August 16, 2004

From Poo Pockets to Photoshop: Looking into Japanese Diapers

I've got a few Japan-related posts in me:

We started out admiring Japanese Pampers for their thinness and their convenient "Change me!" indicator strip, which would change from yellow [heh] to blue as the diaper filled up. But we came to pity the kids who have to wear these things.

With maybe one exception, Japanese diaper technology lags behind the US by at least a decade. Pampers, at least, are thin because they don't have any wicking or absorbing elements, just padding. Wetness stays against your kid's skin, and they get soggy. The result: your cranky, uncomfortable kid quickly becomes all the "Change me!" indicator you need.

So where is Japan directing its diaper R&D investment, you ask? Poo channeling. A leading domestic brand, Moony Man, touts the innovative "poo pocket" in their newborn diapers.

The packaging makes an offer I just can't imagine in the US: "Runny poop doesn't slosh around!" I remain skeptical. For this to work, you'd need to completely immobilize your newborn with overly elaborate technology. Oh, waitaminnit...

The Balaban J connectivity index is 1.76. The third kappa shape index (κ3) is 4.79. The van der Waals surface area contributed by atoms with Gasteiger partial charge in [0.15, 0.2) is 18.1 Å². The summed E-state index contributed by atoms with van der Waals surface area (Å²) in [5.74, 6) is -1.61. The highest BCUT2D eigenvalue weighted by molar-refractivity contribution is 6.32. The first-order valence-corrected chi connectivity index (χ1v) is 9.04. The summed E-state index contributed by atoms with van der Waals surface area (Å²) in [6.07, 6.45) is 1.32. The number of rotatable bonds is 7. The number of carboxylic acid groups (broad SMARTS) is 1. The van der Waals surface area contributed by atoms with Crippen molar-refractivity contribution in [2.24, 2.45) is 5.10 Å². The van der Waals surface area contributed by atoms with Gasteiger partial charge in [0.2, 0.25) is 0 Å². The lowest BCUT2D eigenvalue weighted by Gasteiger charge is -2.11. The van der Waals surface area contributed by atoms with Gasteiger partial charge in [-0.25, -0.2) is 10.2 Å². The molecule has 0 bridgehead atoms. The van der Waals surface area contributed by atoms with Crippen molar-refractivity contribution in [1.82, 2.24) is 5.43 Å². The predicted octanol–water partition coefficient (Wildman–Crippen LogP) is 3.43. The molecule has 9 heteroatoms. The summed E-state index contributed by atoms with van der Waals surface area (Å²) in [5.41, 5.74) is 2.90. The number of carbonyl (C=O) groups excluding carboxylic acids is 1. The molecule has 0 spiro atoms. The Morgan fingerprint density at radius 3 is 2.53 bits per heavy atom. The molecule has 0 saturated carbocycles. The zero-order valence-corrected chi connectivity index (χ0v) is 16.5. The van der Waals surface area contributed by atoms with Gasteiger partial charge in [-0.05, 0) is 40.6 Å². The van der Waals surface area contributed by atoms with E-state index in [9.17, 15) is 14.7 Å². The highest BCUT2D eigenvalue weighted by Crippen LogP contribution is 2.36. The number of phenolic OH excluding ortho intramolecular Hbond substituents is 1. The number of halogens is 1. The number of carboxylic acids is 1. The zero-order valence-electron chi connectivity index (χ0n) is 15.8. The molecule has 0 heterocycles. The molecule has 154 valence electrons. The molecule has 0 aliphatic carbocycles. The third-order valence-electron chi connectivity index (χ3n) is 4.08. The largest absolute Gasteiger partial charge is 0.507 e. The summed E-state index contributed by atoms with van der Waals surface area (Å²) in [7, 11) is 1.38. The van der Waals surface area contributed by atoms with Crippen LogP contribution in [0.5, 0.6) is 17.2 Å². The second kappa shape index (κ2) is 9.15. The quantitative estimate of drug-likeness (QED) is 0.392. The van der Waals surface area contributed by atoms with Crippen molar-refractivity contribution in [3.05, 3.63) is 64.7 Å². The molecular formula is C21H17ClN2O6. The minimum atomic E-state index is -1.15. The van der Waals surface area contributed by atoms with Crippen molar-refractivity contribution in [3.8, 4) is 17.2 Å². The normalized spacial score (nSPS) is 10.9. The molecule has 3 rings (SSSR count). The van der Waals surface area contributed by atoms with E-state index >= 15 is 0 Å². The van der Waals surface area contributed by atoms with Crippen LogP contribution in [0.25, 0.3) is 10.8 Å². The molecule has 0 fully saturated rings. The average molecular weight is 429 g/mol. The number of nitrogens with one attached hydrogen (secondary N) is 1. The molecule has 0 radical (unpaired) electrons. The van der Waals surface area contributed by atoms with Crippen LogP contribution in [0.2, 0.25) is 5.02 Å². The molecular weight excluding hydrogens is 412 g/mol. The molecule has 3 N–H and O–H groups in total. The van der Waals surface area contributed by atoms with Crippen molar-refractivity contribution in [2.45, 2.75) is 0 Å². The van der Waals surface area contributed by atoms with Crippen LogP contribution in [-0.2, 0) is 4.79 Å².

Meanwhile, critics of cultural stereotypes are facing an uphill battle, at least on the diaper packaging front. For once, the people who say "they all look the same," are right.

For these supposedly gender-specific training pants, the manufacturer just Photoshopped the boy into a girl. Check out the folds in the shirt, the shape of his ear, etc. [I'm sure that won't cause him any psychological trauma in middle school.] It makes me wonder just how gender-specific the diapers actually are.

The moral of this diaper tale? For an extended stay, I can't say it would've been worth it to schlep an entire bale of American diapers with us. But it's a close, close call. For less than a week, I'd be really tempted. A service that stocks your foreign hotel with the brands you know and love would be welcome, though. [And no, LA is not a foreign country.]


Very hilarious, made me think of my travels through China (after Japan) and the opposite end of the techno diaper spectrum. Common toddler fashion is crotchless pants. Often parent hold child over side of road and make 'shhsh' water sound to encourage thier child to go. I was often tempted make that sound into the ear of teenage bus riders to see if it still worked.

Here's photo of crotchless pants.

I like their cute mascot Panpa

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